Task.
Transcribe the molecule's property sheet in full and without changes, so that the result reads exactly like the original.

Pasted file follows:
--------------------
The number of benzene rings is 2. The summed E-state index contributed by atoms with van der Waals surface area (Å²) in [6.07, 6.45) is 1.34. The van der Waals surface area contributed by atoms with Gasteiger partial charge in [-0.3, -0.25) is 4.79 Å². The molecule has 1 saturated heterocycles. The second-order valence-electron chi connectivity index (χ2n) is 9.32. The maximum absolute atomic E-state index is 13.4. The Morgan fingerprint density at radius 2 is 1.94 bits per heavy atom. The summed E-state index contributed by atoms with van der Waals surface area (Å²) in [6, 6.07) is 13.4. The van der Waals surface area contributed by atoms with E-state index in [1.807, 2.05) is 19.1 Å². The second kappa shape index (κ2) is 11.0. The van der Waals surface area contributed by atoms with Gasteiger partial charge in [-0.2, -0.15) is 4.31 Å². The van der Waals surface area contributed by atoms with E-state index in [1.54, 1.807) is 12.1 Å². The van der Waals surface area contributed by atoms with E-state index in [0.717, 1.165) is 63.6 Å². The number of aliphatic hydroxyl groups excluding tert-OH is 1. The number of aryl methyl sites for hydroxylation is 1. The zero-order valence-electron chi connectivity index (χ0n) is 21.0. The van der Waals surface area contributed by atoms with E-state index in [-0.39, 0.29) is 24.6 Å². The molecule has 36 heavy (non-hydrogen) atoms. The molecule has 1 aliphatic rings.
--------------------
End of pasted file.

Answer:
The number of benzene rings is 2. The summed E-state index contributed by atoms with van der Waals surface area (Å²) in [6.07, 6.45) is 1.34. The van der Waals surface area contributed by atoms with Gasteiger partial charge in [-0.3, -0.25) is 4.79 Å². The molecule has 1 saturated heterocycles. The second-order valence-electron chi connectivity index (χ2n) is 9.32. The maximum absolute atomic E-state index is 13.4. The Morgan fingerprint density at radius 2 is 1.94 bits per heavy atom. The summed E-state index contributed by atoms with van der Waals surface area (Å²) in [6, 6.07) is 13.4. The van der Waals surface area contributed by atoms with E-state index in [1.807, 2.05) is 19.1 Å². The second kappa shape index (κ2) is 11.0. The van der Waals surface area contributed by atoms with Gasteiger partial charge in [-0.2, -0.15) is 4.31 Å². The van der Waals surface area contributed by atoms with E-state index in [1.54, 1.807) is 12.1 Å². The van der Waals surface area contributed by atoms with E-state index in [0.717, 1.165) is 63.6 Å². The number of aliphatic hydroxyl groups excluding tert-OH is 1. The number of aryl methyl sites for hydroxylation is 1. The zero-order valence-electron chi connectivity index (χ0n) is 21.0. The van der Waals surface area contributed by atoms with E-state index in [-0.39, 0.29) is 24.6 Å². The molecule has 36 heavy (non-hydrogen) atoms. The molecule has 1 aliphatic rings.